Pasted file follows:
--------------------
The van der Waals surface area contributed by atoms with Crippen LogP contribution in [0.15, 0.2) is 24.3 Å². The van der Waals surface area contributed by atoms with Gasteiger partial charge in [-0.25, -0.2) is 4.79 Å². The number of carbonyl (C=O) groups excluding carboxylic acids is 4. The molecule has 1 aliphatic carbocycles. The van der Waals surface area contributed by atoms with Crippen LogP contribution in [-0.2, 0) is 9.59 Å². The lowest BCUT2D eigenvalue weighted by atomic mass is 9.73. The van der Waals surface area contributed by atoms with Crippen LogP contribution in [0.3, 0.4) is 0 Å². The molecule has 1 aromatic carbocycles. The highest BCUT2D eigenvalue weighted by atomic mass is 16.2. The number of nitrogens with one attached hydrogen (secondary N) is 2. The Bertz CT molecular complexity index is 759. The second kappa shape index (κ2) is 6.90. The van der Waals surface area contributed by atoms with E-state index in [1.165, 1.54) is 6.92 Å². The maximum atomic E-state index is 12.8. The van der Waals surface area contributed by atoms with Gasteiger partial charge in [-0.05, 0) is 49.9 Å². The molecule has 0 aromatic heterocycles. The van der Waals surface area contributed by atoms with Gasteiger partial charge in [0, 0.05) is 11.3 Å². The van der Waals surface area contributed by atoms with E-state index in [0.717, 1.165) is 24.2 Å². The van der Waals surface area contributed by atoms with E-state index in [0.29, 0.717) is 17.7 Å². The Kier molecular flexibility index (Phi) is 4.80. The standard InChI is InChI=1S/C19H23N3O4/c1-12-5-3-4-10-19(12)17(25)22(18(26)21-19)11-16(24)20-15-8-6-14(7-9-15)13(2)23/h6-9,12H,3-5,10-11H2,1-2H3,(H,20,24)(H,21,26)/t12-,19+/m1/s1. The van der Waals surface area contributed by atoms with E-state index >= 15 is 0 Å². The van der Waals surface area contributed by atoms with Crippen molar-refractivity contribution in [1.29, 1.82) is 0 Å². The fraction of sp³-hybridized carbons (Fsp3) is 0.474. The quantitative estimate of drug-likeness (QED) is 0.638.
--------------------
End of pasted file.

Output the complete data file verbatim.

The van der Waals surface area contributed by atoms with Crippen LogP contribution in [0.15, 0.2) is 24.3 Å². The van der Waals surface area contributed by atoms with Gasteiger partial charge in [-0.25, -0.2) is 4.79 Å². The number of carbonyl (C=O) groups excluding carboxylic acids is 4. The molecule has 1 aliphatic carbocycles. The van der Waals surface area contributed by atoms with Crippen LogP contribution in [-0.2, 0) is 9.59 Å². The lowest BCUT2D eigenvalue weighted by atomic mass is 9.73. The van der Waals surface area contributed by atoms with Crippen LogP contribution in [0.3, 0.4) is 0 Å². The molecule has 1 aromatic carbocycles. The highest BCUT2D eigenvalue weighted by atomic mass is 16.2. The number of nitrogens with one attached hydrogen (secondary N) is 2. The Bertz CT molecular complexity index is 759. The second kappa shape index (κ2) is 6.90. The van der Waals surface area contributed by atoms with E-state index in [1.165, 1.54) is 6.92 Å². The maximum atomic E-state index is 12.8. The van der Waals surface area contributed by atoms with Gasteiger partial charge in [-0.05, 0) is 49.9 Å². The molecule has 0 aromatic heterocycles. The van der Waals surface area contributed by atoms with Gasteiger partial charge in [0, 0.05) is 11.3 Å². The van der Waals surface area contributed by atoms with E-state index in [0.717, 1.165) is 24.2 Å². The van der Waals surface area contributed by atoms with E-state index in [0.29, 0.717) is 17.7 Å². The Kier molecular flexibility index (Phi) is 4.80. The standard InChI is InChI=1S/C19H23N3O4/c1-12-5-3-4-10-19(12)17(25)22(18(26)21-19)11-16(24)20-15-8-6-14(7-9-15)13(2)23/h6-9,12H,3-5,10-11H2,1-2H3,(H,20,24)(H,21,26)/t12-,19+/m1/s1. The van der Waals surface area contributed by atoms with E-state index >= 15 is 0 Å². The van der Waals surface area contributed by atoms with Crippen molar-refractivity contribution in [1.29, 1.82) is 0 Å². The fraction of sp³-hybridized carbons (Fsp3) is 0.474. The quantitative estimate of drug-likeness (QED) is 0.638.